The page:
Like CCM, Christmas music is defined by its lyrical content, not its music (though sleigh bells, chimes, and children's choruses seem to be in every Christmas album from reggae to bluegrass). So, like CCM, it has spun off dozens of subgenres.
On one end of the spectrum are "seasonal" albums that make no reference to the birthday boy. That's expected from avant-garde jazz musician John Zorn's A Dreamers Christmas [3 stars] since he usually makes "radical Jewish music." It's unsurprising on A Very She & Him Christmas [3 stars], a collection of standards from the M. Ward/Zooey Deschanel act that plays its '60s nostalgia pretty straight. Jack Johnson's indie compilation This Warm December Vol. 2 is has many strong original pieces [3 stars], but doesn't have the nods to transcendence that 2008's Vol. 1 had.
On the other end of the spectrum, by my count, worship albums outnumbered every other Christmas subgenre in 2011. Is it a reflection of the boom in worship music or an accurate reflection of how much of the Christmas story is worship (angels, shepherds, magi)? Many of these albums are simply carols played live, as it the case with Christmas from the Vineyard [2 stars] or, remarkably, half of David Crowder Band's Oh for Joy [3 stars] the band's least creative effort to date (though, being Crowder, it's still very good).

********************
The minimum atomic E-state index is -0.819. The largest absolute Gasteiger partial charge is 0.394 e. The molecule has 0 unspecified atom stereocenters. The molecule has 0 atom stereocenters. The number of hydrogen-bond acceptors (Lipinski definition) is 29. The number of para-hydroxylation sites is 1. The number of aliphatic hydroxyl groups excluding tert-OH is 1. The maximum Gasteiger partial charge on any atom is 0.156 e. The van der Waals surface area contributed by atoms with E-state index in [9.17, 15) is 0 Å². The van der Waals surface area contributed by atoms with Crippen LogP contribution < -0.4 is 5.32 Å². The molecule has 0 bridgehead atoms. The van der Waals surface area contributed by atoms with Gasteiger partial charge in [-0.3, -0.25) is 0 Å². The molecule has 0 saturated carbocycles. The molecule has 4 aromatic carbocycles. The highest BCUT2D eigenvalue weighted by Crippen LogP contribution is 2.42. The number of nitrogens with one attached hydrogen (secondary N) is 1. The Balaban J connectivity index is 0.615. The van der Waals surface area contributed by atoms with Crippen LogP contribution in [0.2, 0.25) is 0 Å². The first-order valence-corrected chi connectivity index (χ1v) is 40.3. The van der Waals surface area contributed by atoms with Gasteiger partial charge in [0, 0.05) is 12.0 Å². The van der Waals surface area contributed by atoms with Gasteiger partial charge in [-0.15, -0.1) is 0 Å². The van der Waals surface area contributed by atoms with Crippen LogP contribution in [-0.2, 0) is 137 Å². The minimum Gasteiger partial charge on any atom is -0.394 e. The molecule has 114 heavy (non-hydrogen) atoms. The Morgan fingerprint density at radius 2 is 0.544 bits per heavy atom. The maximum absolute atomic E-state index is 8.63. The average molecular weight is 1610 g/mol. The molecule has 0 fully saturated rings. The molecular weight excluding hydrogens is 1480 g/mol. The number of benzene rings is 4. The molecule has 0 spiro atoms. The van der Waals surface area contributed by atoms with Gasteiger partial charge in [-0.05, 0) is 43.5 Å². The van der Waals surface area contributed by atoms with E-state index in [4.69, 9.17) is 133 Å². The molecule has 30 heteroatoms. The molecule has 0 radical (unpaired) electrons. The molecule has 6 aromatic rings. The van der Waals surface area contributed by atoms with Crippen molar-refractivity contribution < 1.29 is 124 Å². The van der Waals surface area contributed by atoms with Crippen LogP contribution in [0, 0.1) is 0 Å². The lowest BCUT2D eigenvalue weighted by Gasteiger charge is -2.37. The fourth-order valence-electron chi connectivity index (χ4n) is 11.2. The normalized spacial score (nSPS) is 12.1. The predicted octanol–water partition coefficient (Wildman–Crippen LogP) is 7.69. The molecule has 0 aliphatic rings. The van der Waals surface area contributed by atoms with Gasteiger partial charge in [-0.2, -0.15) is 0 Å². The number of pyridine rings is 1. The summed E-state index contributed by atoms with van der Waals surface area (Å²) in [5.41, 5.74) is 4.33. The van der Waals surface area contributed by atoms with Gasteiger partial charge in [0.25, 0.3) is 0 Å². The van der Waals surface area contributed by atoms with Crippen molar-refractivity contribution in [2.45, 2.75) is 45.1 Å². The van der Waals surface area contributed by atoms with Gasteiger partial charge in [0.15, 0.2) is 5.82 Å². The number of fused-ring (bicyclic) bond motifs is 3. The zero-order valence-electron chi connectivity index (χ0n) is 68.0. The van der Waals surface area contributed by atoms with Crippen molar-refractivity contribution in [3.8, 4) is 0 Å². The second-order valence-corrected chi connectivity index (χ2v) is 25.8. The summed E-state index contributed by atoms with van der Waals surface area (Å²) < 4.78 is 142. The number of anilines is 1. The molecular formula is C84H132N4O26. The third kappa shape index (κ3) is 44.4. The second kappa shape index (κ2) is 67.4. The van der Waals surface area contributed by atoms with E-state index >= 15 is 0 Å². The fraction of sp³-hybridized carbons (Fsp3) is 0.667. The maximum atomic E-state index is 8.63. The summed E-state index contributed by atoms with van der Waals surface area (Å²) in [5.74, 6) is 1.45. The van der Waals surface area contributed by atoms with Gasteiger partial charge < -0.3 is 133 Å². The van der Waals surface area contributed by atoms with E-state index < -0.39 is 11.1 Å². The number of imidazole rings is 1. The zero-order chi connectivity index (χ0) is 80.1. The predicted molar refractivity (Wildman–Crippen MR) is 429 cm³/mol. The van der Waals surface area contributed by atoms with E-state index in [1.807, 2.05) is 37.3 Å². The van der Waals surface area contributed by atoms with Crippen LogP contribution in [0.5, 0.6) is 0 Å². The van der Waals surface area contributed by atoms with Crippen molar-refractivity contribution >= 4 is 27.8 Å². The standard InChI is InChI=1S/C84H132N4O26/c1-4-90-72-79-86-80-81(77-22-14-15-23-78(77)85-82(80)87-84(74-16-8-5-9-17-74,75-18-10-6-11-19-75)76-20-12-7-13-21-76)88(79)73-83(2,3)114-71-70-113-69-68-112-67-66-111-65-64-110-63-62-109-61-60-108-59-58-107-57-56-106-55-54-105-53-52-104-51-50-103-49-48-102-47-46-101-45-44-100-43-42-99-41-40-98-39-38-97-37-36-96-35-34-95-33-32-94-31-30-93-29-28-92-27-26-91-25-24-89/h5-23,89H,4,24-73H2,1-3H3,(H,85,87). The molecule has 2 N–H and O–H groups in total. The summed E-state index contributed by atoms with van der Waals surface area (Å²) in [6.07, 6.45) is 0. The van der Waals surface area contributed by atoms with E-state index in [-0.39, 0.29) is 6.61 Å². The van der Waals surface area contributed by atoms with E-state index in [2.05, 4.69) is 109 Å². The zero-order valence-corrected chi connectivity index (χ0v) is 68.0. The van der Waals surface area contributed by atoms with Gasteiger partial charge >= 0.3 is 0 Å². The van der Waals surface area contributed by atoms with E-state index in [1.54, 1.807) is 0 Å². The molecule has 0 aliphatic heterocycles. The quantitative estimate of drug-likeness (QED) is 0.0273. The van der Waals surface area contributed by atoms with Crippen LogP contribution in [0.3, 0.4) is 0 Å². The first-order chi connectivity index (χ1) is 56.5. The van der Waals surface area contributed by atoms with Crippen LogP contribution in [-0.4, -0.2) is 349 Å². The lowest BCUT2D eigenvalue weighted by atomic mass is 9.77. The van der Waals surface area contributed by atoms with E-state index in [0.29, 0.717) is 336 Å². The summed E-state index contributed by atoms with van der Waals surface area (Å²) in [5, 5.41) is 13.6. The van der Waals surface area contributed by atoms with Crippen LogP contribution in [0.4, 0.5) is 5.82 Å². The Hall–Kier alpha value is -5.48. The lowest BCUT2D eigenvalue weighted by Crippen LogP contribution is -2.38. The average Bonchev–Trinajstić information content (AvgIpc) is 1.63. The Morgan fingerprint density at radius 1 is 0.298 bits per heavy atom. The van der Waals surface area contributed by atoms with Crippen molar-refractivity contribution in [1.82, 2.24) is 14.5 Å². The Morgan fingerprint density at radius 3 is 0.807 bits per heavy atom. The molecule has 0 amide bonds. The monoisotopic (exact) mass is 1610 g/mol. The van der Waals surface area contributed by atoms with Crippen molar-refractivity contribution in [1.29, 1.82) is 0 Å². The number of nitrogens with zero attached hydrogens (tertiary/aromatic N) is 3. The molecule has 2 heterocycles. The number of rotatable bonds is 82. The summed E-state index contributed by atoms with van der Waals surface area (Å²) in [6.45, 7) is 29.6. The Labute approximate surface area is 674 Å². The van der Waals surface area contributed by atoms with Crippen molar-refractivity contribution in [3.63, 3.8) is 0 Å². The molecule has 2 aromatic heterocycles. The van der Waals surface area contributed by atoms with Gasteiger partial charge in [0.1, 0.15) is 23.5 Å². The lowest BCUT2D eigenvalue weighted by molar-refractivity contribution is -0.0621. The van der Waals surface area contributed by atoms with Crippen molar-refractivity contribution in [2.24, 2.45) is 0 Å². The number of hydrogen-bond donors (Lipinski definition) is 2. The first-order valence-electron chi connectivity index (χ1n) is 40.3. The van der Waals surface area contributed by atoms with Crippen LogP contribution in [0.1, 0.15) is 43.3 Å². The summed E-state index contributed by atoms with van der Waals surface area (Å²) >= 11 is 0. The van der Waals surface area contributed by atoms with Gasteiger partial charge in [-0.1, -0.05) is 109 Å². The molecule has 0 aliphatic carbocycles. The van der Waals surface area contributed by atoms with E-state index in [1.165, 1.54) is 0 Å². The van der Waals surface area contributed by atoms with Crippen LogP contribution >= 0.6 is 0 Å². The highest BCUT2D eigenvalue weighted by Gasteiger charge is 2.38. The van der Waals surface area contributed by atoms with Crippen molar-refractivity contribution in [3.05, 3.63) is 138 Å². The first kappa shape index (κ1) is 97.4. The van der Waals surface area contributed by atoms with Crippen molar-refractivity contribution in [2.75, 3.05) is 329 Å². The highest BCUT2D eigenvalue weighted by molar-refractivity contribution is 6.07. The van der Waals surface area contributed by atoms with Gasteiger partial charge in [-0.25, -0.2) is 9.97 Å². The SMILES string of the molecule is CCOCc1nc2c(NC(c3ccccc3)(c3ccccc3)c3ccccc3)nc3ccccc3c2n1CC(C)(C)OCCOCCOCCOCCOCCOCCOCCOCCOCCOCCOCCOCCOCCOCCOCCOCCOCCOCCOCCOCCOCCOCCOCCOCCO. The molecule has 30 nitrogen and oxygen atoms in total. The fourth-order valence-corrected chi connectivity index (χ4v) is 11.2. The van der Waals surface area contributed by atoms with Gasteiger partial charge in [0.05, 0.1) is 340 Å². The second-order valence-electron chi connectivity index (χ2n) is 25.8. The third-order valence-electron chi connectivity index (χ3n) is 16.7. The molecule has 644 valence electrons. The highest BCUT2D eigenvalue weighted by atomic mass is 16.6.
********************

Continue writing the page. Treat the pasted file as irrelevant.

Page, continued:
From the Belly of a Woman [4 stars], from the Seattle postrock/ambient group The Opiate Mass, is a live worship recording, too, but unlike any other Christmas album except 2009's "Salvation Is Created" from Bifrost Arts. It's not festive. This is not an album you'd put on in the background while hanging ornaments; it focuses attention on the mystery of the Incarnation.
Bifrost Arts' "Joy Joy" makes an appearance ...1